Ay, this huge sin of nature, the salt sea,
Shall be afraid of me, and of the mind
Within me, that with gesture, speech and eyes
Of the Messiah flames. What element
Dare snarl against my going, what incubus dare
Remember to be fiendish, when I light
My whole being with memory of Him?
The malice of the sea will slink from me,
And the air be harmless as a muzzled wolf;
For I am a torch, and the flame of me is God.

A Ship's Captain
You are my man, my passenger?

Thomas I am.
I go to India with you.

Captain Well, I hope so.
There's threatening in the weather. Have you a mind
To hug your belly to the slanted deck,
Like a louse on a whip-top, when the boat
Spins on an axlie in the hissing gales?

Thomas
Fear not. 'Tis likely indeed that storms are now
Plotting against our voyage; ay, no doubt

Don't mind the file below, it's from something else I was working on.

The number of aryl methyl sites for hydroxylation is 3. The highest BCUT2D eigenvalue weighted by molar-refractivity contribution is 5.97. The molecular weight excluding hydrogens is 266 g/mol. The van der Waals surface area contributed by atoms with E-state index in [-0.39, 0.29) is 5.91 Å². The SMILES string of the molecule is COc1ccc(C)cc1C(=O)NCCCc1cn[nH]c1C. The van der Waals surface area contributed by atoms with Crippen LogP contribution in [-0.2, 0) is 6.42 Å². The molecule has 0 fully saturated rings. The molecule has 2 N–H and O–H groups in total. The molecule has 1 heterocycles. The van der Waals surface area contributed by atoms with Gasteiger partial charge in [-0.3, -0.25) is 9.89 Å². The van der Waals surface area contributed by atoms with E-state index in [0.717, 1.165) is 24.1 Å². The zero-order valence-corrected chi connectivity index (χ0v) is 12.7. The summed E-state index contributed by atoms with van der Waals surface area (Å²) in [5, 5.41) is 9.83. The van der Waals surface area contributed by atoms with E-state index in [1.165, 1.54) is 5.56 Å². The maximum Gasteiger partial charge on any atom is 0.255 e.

The very bottom of the sea prepares
To stand up mountainous or reach a limb
Out of his night of water and huge shingles,
That he and the waves may break our keel. Fear not;
Like those who manage horses, I've a word
Will fasten up within their evil natures
The meanings of the winds and waves and reefs.

Captain
You have a talisman? I have one too;
I know not if the storms think much of it.
I may be shark's meat yet. And would your spell
Be daunting to a cuttle, think you now?
We had a bout with one on our way here;
It had green lidless eyes like lanterns, arms
As many as the branches of a tree,
But limber, and each one of them wise as a snake.
It laid hold of our bulwarks, and with three
Long knowing arms, slimy, and of a flesh
So tough they'ld fool a hatchet, searcht the ship,
And stole out of the midst of us all a man;
Yes, and he the proudest man upon the seas
For the rare powerful talisman he'd got.
And would yours have done better?

Thomas I am one
Not easily frightened. I'm for India.
You will not putme from my way with talk.